At a cost of US$ 2,000 each, they boarded a boat with over 200 others and set sail for Italy. They knew that capsizing was a very real possibility. But they hadn't expected bullets, fired by militiamen and puncturing their boat off the coast of Lampedusa.

As water licked their ankles, the brothers clung to one another in the chaos. "I saw my life flash before my eyes," recalls Thayer. "I saw my childhood. I saw people from when I was young. Things I thought I no longer remembered."

After ten terrifying hours, the boat capsized in the Mediterranean Sea, throwing occupants overboard. Rescue, when it finally came, was too late for many.

Theirs was the second of two deadly shipwrecks off the coast of Lampedusa last October. Claiming hundreds of lives, the disasters sparked a debate on asylum policy in Europe, leading Italian authorities to launch the Mare Nostrum search and rescue operation. To date, it has saved more than 80,000 people in distress at sea.

Eight months on, having applied for asylum in a sleepy coastal town in western Sicily, Thamer and Thayer are waiting to restart their lives.

"We want to make our own lives and move on," they explain.

Haunted by a sinking ship

A Teenager in Exile

Like fathers and sons everywhere, Fewaz and Malak sometimes struggle to coexist. A new haircut and a sly cigarette are all it takes to raise tensions in the cramped apartment they currently call home. But, despite this, a powerful bond holds them together: refugees from Syria, they have been stranded for almost a year in an impoverished neighbourhood of Athens.

They fled their home with the rest of the family in the summer of 2012, after war threw their previously peaceful life into turmoil. From Turkey, they made several perilous attempts to enter Greece.

Thirteen-year-old Malak was the first to make it through the Evros border crossing. But Fewaz, his wife and their two other children were not so lucky at sea, spending their life savings on treacherous voyages on the Mediterranean only to be turned back by the Greek coastguard.

Finally, on their sixth attempt, the rest of the family crossed over at Evros. While his wife and two children travelled on to Germany, Fewaz headed to Athens to be reunited with Malak.

"When I finally saw my dad in Athens, I was so happy that words can't describe," says Malak. However, the teenager is haunted by the possibility of losing his father again. "I am afraid that if my dad is taken, what will I do without him?"

Until the family can be reunited, Malak and his father are determined to stick together. The boy is learning to get by in Greek. And Fewaz is starting to get used to his son's haircut.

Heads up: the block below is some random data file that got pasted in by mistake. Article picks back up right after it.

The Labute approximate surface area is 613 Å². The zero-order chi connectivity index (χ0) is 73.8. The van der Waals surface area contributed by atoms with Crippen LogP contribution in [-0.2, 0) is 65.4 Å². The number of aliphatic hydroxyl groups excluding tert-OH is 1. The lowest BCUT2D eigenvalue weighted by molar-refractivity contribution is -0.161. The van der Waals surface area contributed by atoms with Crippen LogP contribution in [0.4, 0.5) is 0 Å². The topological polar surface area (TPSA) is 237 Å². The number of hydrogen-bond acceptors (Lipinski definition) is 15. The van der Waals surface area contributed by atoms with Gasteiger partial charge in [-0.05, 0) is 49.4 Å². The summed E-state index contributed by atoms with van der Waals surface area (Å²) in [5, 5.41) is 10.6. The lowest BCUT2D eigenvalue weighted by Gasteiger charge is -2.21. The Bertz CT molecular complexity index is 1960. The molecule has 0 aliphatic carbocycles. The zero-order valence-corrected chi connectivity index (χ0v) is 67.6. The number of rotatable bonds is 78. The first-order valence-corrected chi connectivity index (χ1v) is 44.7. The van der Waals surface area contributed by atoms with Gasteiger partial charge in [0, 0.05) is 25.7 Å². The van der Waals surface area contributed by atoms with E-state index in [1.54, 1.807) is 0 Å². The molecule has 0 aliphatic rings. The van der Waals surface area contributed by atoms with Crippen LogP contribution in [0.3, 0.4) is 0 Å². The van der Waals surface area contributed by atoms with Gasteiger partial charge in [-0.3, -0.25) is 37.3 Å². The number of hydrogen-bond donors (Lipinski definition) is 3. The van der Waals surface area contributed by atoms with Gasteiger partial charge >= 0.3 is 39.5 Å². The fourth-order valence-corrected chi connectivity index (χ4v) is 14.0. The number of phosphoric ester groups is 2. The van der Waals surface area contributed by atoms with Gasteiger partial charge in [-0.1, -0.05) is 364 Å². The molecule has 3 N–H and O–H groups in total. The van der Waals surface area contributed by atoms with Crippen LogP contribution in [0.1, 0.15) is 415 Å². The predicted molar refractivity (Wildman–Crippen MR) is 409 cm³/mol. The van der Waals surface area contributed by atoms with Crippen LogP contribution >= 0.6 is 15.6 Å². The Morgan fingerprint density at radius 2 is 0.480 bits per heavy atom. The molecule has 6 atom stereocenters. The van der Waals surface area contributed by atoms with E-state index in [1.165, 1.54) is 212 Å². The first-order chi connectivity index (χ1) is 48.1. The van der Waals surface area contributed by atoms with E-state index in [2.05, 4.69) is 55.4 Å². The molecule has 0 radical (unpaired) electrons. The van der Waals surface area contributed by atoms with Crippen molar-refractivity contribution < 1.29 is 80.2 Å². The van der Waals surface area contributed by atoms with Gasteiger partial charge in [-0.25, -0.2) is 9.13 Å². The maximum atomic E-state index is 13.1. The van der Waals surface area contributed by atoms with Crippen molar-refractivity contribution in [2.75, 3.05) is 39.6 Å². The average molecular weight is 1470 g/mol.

A Teenager in Exile

Jihan's Story

Like millions, 34-year-old Jihan was willing to risk everything in order to escape war-torn Syria and find safety for her family. Unlike most, she is blind.

Nine months ago, she fled Damascus with her husband, Ashraf, 35, who is also losing his sight. Together with their two sons, they made their way to Turkey, boarding a boat with 40 others and setting out on the Mediterranean Sea. They hoped the journey would take eight hours. There was no guarantee they would make it alive.

After a treacherous voyage that lasted 45 hours, the family finally arrived at a Greek island in the Aegean Sea, called Milos - miles off course. Without support or assistance, they had to find their own way to Athens.

The police detained them for four days upon their arrival. They were cautioned to stay out of Athens, as well as three other Greek cities, leaving them stranded.

By now destitute and exhausted, the family were forced to split up - with Ashraf continuing the journey northwards in search of asylum and Jihan taking their two sons to Lavrion, an informal settlement about an hour's drive from the Greek capital.

Today, Jihan can only wait to be reunited with her husband, who has since been granted asylum in Denmark. The single room she shares with her two sons, Ahmed, 5, and Mohammad, 7, is tiny, and she worries about their education. Without an urgent, highly complex corneal transplant, her left eye will close forever.

"We came here for a better life and to find people who might better understand our situation," she says, sadly. "I am so upset when I see how little they do [understand]."

Jihan's Story